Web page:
Been saving this one for today: February 26, the day John R. Cash was born in Kingland, Arkansas in 1932. It's a keepsake from Cash's last-ever show in Dallas: March 15, 1997, at the Majestic Theatre, with June Carter Cash by his side. Johnny had hoped to hit the road months earlier to tour behind Unchained, his second record for Rick Rubin. But the docs told him: He was sick. They told him it was one thing, then another -- autonomic neuropathy the correct diagnosis. But, finally, for a while, he was good to go -- and straight back to work it was.
"It's so good to be here tonight, feeling so good and so young," he told the audience that night. "I gotta tell ya -- it's great to be here, working again after three months off." He ticked off the reasons: "operations, surgery, brand-new knee, all that stuff." But, he said, he was "walkin' pretty good on it tonight -- so far." Big laughs, bigger cheers. Then, a playful warning: "We've had no rehearsal. We've not rehearsed a thing." You'd never know it, listening to this vaguely in-the-distance but thoroughly enjoyable recording featuring a setlist that covered the early-days hits ("I Walk the Line," "Ring of Fire," "Jackson" with June), the praise-God hymns and the Tom Petty and Soundgarden covers that had reminded a younger generation of the then-65-year-old's vitality and relevance.
If you like this story, consider signing up for our email newsletters.
SHOW ME HOW
You have successfully signed up for your selected newsletter(s) - please keep an eye on your mailbox, we're movin' in!
Cash and Dallas went way back -- all the way to the Sportatorium and the Big "D" Jamboree, where he played in '56, and that music survives too, an essential addition to your collection. Here's the contract, even, signed by Cash and Ed McLemore himself, for which The Man in Black took him very, very little green.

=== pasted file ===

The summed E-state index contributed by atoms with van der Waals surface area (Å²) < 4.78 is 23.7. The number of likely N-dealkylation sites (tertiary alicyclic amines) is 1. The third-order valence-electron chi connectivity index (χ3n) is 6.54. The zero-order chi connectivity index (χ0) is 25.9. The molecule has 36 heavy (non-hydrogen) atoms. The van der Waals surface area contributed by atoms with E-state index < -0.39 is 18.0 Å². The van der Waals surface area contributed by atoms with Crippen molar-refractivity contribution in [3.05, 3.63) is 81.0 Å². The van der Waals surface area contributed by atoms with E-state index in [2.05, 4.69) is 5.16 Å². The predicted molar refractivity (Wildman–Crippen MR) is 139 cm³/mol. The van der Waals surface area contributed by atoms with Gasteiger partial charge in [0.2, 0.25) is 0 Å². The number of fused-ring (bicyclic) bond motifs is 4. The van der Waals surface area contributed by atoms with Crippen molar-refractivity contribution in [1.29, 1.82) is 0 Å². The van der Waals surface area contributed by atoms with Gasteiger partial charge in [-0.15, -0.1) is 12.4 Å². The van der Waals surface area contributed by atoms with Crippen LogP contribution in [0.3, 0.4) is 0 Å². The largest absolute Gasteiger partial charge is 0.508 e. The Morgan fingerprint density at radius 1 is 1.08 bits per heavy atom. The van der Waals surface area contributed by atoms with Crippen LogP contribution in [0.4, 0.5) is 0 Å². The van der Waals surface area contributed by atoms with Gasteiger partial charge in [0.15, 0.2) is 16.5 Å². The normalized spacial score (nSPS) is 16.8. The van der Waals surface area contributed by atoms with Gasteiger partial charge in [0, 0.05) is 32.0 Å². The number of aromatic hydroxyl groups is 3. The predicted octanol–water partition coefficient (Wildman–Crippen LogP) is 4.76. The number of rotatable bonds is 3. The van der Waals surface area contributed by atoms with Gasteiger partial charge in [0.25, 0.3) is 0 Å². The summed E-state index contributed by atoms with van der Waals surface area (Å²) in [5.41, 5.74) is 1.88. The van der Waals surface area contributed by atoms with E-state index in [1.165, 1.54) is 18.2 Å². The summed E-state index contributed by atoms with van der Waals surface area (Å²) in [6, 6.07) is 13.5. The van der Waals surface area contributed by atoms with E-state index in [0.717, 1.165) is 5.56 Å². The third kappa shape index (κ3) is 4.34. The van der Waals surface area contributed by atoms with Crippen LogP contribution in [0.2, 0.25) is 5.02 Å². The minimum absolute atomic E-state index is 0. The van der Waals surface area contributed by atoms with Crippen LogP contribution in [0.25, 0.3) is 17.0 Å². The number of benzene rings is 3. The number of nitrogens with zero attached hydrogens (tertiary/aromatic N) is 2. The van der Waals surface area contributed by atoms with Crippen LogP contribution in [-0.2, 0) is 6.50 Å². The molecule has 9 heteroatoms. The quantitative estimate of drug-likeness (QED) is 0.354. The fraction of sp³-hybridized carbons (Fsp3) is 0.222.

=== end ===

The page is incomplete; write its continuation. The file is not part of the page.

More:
Just seven months after this show Cash would be forced off the road for good; his health took a serious decline, and he would confine himself to the studio, where he continued making essential American recordings for Rubin. But on this night in downtown Dallas, Cash was as good, as mighty, as funny as ever; said he that night, the label was making him play Jay Leno's show, though he didn't want to -- "somethin' about his chin," he said, "I dunno." Big laughs for the big man.
I was fortunate enough to speak with Cash around this time, as he was wrapping the latest version of his autobiography and pondering the meaning of life -- especially after so many decades of being written off by major labels as one more pioneer who'd grown too old to be viable. Said he in '97:
"I believe in myself more than ever. There comes a time when nobody wants what you got so long you get to thinkin' nobody wants you at all. There was so much apathy on the part of my record company that I got that way, too -- I got very apathetic about recording. I would wonder, 'Well, what's the point if I go and record an album and they press 500 copies and that's it?' I mean, I don't need any more lessons in futility. If I sell a lot of records or not, it doesn't seem to make a lot of difference to the record company or Rick, because I'm doin' what I should be doin' -- and what I feel right doin'.
"I wake up with a new song every day. The song comes through me from somewhere. I woke up yesterday singin' 'A penny a kiss/A penny a hug/Gonna save my pennies in a big brown jug'--a song from 1949. Just this mornin' it was 'Lucky Old Sun.' I mean, these songs keep comin' through me, recyclin' through my brain. There's no gettin' away from the music if I wanted to. It's there. It's part of me. I go to sleep with a song on my mind every night, and it might be a song I don't even especially like. I never thought about bein' without it. I couldn't imagine not havin' music. I can't imagine bein' alive and not havin' a song in my head."